The topic of cancer and early detection is personal for Senator Klobuchar. After delaying her mammogram because of the pandemic, she learned she had stage IA breast cancer following a routine mammogram last February. After her own cancer journey, she acknowledged that there may still be thousands of people with undetected cancer because they postponed preventative care. To ensure people have the resources and information they need to access this potentially lifesaving care, she introduced the bipartisan Preventative Care Awareness Act to promote screenings and create a public health task force to encourage preventative care and address disparities in these services.

Cancer Moonshot

Danielle Carnival, PhD
White House Cancer Moonshot Coordinator,
White House Office of Science and Technology Policy

“You have our commitment and our partnership to make significant progress to end cancer as we know it.”
— Danielle Carnival, PhD


Danielle CarnivalDr. Danielle Carnival shared details about President Biden’s Cancer Moonshot 2.0 initiative and highlighted the effort’s goals. She began by calling for hope. She said there was so much reason to hope, which is why Biden reignited the Cancer Moonshot and set new goals to decrease the death rate of cancer by 50% over the next 25 years and improve the experience of survivors and families living with and surviving cancer. The Moonshot’s ultimate goal is to “end cancer as we know it.”

She acknowledged the decades of progress in the cancer field and celebrated the fact that more people were
surviving cancer and living longer after diagnosis. However, she stressed the need for additional goals to improve care for cancer patients and their loved ones. She explained that too many patients and families had to navigate cancer and survivorship on their own and called for better support to help patients navigate cancer diagnosis, treatment, and survivorship and overcome medical, financial, and emotional burdens brought on by cancer.

Through the Cancer Moonshot and other recent developments, like the funding and creation of ARPA-H and the establishment of President Biden’s Cancer Cabinet, which aims to leverage a whole-of-government response, the Biden administration plans to develop new ways to prevent,detect, and treat cancer and ensure the necessary tools reach more Americans.

Danielle Carnival, PhD

Danielle Carnival, PhD most recently served as the chief of staff and senior policy director for the White House Cancer Moonshot Task Force. Over her more than six years at the White House, she leveraged her technical scientific expertise to develop programs and policies to make progress on Obama Administration goals in partnership with Federal agencies and the private, academic, and philanthropic sectors. This work spanned areas of health and biomedical policy, including cancer and neuroscience, science, technology, engineering, and mathematics (STEM) education, and advancing equity and promoting diversity in STEM fields, among others.

Ms. Carnival assumed leadership roles for some of the Administration’s signature initiatives and events, most notably, the White House Cancer Moonshot, White House Science Fairs, College Opportunity Days of Action, and Computer Science for All and Diversity in STEM initiatives.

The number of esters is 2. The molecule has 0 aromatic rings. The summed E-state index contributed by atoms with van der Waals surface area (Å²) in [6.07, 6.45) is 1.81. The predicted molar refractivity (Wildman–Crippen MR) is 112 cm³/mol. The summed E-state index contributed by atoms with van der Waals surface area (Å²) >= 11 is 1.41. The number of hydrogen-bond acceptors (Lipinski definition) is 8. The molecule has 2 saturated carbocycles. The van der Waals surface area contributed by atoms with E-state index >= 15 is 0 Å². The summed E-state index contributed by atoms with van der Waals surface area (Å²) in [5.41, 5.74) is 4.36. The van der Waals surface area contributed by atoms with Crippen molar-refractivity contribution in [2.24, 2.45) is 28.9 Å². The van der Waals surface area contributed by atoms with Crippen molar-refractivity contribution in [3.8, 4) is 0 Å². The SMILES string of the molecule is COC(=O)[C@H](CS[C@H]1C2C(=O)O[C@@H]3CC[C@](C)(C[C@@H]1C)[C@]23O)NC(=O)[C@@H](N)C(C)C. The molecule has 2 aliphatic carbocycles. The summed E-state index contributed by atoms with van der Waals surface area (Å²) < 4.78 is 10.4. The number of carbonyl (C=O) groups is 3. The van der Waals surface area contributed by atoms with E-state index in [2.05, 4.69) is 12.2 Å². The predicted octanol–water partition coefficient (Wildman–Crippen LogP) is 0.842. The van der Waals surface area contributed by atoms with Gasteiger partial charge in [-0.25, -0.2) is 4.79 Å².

Ms. Carnival received her doctorate in neuroscience from Georgetown University and her bachelor’s degree from Boston College.

The Impact of the Coronavirus Pandemic on Cancer Prevention, Diagnosis, Care, and Research

Norman E. “Ned” Sharpless, MD
Director, National Cancer Institute

“Cancer survivorship is an area where the National Cancer Institute will continue to invest.”
— Norman Sharpless, MD


Norman In the closing keynote, Dr. Ned Sharpless, Director of the National Cancer Institute (NCI), addressed the impact of the COVID-19 pandemic on cancer prevention, diagnosis, care, and research, and shared more about NCI’s latest work. He celebrated the steady budget increases to NCI since 2015 which reflect the broad bipartisan support for cancer research, and the support from President Biden.

Despite sustained investments in cancer, the pandemic gravely impacted cancer screening, care, and treatment. Dr. Sharpless identified the disruption the pandemic caused to cancer care, sharing that NCI estimated the US would experience increases in cancer mortality over just a few years due to the disruption in care.

In response to the pandemic, NCI took part in a series of projects, including embracing innovative and popular solutions like telehealth to ensure patients could enroll in clinical trials and producing a report addressing vaccine hesitancy. NCI also partnered with the First Lady Dr. Jill Biden to direct public attention to cancer screening to counteract the disruption in screening caused by the pandemic.

Finally, Dr. Sharpless highlighted what he called a national epidemic of cancer survivors that will result from cancer interventions like the Cancer Moonshot. While these interventions will save lives, survivors will nevertheless be left with survivorship challenges. He stressed the need for survivorship research, confirmed NCI’s growing interest in survivorship and discussed the accomplishments of the NCI’s Office of Cancer Survivorship. In response to this focus on survivorship, NCI has continued investing in survivorship grants, which have increased exponentially in the last 20 years.

Cancer Policy Roundtable 2022 Sponsors

(as of 3/14/2022)

CPR 2022 Sponsors 1

CPR Spring 2022 Sponsors 2